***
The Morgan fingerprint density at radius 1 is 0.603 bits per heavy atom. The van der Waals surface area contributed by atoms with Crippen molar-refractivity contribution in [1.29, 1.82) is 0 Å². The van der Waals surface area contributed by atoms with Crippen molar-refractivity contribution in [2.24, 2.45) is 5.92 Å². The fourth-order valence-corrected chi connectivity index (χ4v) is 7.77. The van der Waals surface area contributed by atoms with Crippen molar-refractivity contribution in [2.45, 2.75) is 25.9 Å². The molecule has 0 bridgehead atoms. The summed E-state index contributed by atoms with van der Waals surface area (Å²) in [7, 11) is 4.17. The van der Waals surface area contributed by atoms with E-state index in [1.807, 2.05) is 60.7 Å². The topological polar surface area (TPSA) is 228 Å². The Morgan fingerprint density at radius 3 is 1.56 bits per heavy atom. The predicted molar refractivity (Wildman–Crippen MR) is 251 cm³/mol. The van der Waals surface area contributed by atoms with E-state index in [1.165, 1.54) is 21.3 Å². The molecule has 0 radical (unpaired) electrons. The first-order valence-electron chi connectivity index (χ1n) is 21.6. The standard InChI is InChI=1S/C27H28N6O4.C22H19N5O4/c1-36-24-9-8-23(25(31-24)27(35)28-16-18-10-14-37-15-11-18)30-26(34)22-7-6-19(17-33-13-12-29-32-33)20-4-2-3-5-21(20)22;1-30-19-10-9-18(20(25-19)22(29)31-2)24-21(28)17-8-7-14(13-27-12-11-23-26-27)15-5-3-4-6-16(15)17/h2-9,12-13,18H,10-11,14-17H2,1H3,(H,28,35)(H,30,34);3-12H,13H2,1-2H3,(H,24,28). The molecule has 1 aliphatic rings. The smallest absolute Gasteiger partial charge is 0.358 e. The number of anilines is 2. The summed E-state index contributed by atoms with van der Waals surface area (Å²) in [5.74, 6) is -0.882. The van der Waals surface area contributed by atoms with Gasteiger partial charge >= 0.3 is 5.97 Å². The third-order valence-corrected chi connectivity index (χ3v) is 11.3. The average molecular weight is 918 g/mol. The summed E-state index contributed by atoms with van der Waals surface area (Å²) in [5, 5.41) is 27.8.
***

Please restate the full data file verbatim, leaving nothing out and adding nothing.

The Morgan fingerprint density at radius 1 is 0.603 bits per heavy atom. The van der Waals surface area contributed by atoms with Crippen molar-refractivity contribution in [1.29, 1.82) is 0 Å². The van der Waals surface area contributed by atoms with Crippen molar-refractivity contribution in [2.24, 2.45) is 5.92 Å². The fourth-order valence-corrected chi connectivity index (χ4v) is 7.77. The van der Waals surface area contributed by atoms with Crippen molar-refractivity contribution in [2.45, 2.75) is 25.9 Å². The molecule has 0 bridgehead atoms. The summed E-state index contributed by atoms with van der Waals surface area (Å²) in [7, 11) is 4.17. The van der Waals surface area contributed by atoms with E-state index in [1.807, 2.05) is 60.7 Å². The topological polar surface area (TPSA) is 228 Å². The Morgan fingerprint density at radius 3 is 1.56 bits per heavy atom. The predicted molar refractivity (Wildman–Crippen MR) is 251 cm³/mol. The van der Waals surface area contributed by atoms with E-state index in [1.165, 1.54) is 21.3 Å². The molecule has 0 radical (unpaired) electrons. The first-order valence-electron chi connectivity index (χ1n) is 21.6. The standard InChI is InChI=1S/C27H28N6O4.C22H19N5O4/c1-36-24-9-8-23(25(31-24)27(35)28-16-18-10-14-37-15-11-18)30-26(34)22-7-6-19(17-33-13-12-29-32-33)20-4-2-3-5-21(20)22;1-30-19-10-9-18(20(25-19)22(29)31-2)24-21(28)17-8-7-14(13-27-12-11-23-26-27)15-5-3-4-6-16(15)17/h2-9,12-13,18H,10-11,14-17H2,1H3,(H,28,35)(H,30,34);3-12H,13H2,1-2H3,(H,24,28). The molecule has 1 aliphatic rings. The smallest absolute Gasteiger partial charge is 0.358 e. The number of anilines is 2. The summed E-state index contributed by atoms with van der Waals surface area (Å²) in [5.74, 6) is -0.882. The van der Waals surface area contributed by atoms with Gasteiger partial charge >= 0.3 is 5.97 Å². The third-order valence-corrected chi connectivity index (χ3v) is 11.3. The average molecular weight is 918 g/mol. The summed E-state index contributed by atoms with van der Waals surface area (Å²) in [5, 5.41) is 27.8.